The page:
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Turkey Sacks More Than 2,700 In Continuing Purge


Turkey's President Recep Tayyip Erdogan

Turkey has dismissed 2,756 more people from their jobs in public institutions for alleged links to terror groups as Ankara presses ahead with purges launched following last year's failed military coup.

According to a government decree published in the Official Gazette on December 24, the dismissed employees include 637 military personnel, 360 gendarmerie force members, and 150 academics and other university workers.

Turkish authorities blame the July 2016 coup attempt on U.S.-based cleric Fethullah Gulen.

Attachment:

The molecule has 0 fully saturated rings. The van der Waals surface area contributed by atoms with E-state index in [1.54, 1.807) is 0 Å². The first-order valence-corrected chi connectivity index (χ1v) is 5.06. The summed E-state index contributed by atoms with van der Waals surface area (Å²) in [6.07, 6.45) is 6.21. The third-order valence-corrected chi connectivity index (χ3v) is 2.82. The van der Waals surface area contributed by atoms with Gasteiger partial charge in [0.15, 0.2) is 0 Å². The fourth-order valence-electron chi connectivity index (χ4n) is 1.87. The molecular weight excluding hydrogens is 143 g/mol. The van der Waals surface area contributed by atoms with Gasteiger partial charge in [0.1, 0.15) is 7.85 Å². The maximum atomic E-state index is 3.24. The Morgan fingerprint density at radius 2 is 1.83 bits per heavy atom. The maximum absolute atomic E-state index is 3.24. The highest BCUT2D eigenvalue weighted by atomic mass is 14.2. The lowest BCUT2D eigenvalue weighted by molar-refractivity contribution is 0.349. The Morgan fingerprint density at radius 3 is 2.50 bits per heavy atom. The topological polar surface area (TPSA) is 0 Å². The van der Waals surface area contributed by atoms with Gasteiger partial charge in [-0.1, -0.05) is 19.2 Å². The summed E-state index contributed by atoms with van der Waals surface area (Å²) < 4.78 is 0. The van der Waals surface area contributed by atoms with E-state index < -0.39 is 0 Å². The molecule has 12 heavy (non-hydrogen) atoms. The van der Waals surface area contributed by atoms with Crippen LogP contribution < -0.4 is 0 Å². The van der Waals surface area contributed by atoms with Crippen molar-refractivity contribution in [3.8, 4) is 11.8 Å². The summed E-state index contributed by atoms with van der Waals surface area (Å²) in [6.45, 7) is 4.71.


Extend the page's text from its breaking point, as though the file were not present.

Meanwhile, Turkish Prime Minister Binali Yildirim said on December 24 that 110,000 new public servants will be employed next year.

More than 110,000 people have been dismissed or suspended from their posts and some 50,000 have been arrested over alleged links to Gulen or militant groups in a crackdown since then.

Gulen denies involvement in the coup attempt, in which 240 people were killed.

The government argues the crackdown is necessary to counter the continuing danger posed by followers of Gulen's movement.

Rights groups say that President Recep Tayyip Erdogan is using the attempted coup as a pretext to stifle dissent.

Based on reporting by AP and Reuters

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